A Community Out of Chaos

Leavenworth in the Civil War era

Martha Bettis Cooper was a survivor.  In spite of the chaos and destruction around it, the city of Leavenworth prospered during the Civil War, and Martha and her family prospered along with it. By November of 1860, about a year after she and her son Drew arrived, she had bought a house lot worth $120. Five years later, immediately after the end of the war, she owned real estate worth $800 and personal property of $100.  Over the next ten years she bought and sold more property, while Drew established a farm and enrolled his children in school.

Henry Clay Bruce, who arrived in Leavenworth at about the same time after escaping with his wife from slavery in Missouri, left us a detailed picture of the struggle and persistence that were needed. At the age of 28 he was “almost as helpless as a child,” not only in managing money, but even in such ordinary matters as buying provisions for his family. To his surprise and distress, the white Kansans who pretended to be his friends frequently lied to him and cheated him.

Not all of Leavenworth’s white residents even pretended to be friendly.  Bruce describes the open hostility of the Irish immigrants who settled in Leavenworth at the close of the war, and competed fiercely with the freed slaves for jobs.  On at least one occasion, that hostility nearly led to mob violence, only averted by the intercession of a white man known to be friendly to both races. There were also conflicts between the freed slaves and the African-Americans who had been born free, and who were determined to defend their status and power within the community from the new arrivals.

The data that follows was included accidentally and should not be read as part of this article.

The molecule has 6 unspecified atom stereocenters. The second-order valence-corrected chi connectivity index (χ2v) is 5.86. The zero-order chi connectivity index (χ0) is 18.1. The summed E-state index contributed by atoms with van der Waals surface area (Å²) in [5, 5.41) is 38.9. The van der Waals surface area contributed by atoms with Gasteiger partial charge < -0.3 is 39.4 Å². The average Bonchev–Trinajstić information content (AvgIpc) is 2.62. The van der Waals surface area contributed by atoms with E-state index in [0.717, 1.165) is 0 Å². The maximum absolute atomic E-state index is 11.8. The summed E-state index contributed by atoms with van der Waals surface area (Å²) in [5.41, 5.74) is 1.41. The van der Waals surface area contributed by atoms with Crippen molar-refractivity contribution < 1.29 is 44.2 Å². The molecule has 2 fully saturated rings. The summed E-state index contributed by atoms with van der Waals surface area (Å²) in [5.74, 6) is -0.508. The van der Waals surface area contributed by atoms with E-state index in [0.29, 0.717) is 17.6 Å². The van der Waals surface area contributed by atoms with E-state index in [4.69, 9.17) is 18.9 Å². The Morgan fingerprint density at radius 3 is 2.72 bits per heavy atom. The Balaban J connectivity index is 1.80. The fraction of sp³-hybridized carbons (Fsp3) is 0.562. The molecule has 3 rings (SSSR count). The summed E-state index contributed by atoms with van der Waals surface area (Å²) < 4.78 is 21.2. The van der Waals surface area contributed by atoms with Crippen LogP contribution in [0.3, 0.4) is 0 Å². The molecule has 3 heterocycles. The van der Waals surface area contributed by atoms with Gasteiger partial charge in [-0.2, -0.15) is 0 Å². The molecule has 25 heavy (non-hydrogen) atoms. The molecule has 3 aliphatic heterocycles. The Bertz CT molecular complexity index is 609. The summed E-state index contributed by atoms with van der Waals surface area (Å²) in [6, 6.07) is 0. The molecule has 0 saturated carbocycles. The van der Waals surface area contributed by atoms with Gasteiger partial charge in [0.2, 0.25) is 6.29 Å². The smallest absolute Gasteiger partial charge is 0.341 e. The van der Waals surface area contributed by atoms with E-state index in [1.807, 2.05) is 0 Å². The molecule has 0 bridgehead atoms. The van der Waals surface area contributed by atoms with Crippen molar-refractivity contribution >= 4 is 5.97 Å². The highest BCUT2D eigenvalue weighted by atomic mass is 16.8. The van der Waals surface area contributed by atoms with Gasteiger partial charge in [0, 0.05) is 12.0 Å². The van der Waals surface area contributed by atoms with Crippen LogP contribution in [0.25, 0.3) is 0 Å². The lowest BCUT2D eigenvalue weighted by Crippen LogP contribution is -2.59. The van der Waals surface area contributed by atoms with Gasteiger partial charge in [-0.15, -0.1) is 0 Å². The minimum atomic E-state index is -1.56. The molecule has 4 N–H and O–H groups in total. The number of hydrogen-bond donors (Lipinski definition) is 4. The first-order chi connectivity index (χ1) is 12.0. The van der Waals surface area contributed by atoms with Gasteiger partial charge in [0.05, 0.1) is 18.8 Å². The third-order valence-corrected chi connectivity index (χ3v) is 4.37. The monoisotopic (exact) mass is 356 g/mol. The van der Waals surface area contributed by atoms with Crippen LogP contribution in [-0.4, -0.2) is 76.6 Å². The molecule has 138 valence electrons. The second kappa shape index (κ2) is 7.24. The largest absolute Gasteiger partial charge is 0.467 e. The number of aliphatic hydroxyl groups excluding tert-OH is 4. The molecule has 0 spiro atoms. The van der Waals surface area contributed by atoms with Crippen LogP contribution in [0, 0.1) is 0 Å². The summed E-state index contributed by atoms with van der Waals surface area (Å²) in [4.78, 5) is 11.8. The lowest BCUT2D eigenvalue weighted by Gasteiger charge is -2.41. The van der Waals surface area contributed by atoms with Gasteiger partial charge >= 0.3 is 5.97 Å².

Nevertheless, Bruce and his wife persevered. By 1867 they had saved $500, enough for him to buy a small business. Shortly thereafter the business was destroyed by fire, but with $200 in insurance money he started another, and when that too went up in flames, a third.  When the third business was forced to close because harsh weather had left its customers too poor to pay their bills, he borrowed money to buy two express wagons and two teams, and “made a fair living” with those until politics offered him an easier life.

These strivers and survivors did not do it on their own.  Many of them, like Martha and Drew, had the support of extended families, reunited after years of separation. In Leavenworth and in many other Kansas towns, the churches played a central role in creating and supporting the African-American communities.  The African Methodist Episcopal Church was organized in 1861, and served as a station on the Underground Railroad until that role was no longer needed. By the end of the decade, as segregation of schools and neighborhoods became more and more rigid, the churches became the focus for community activities, knitting parishioners together into what sometimes felt like a large extended family.  Looking back on those times, an elderly resident of Manhattan, Kansas, remembered that “in those days everybody looked after everybody’s children.  You didn’t do something that you got away with.”  And another summed it up:  “We all seem like brothers and sisters.”

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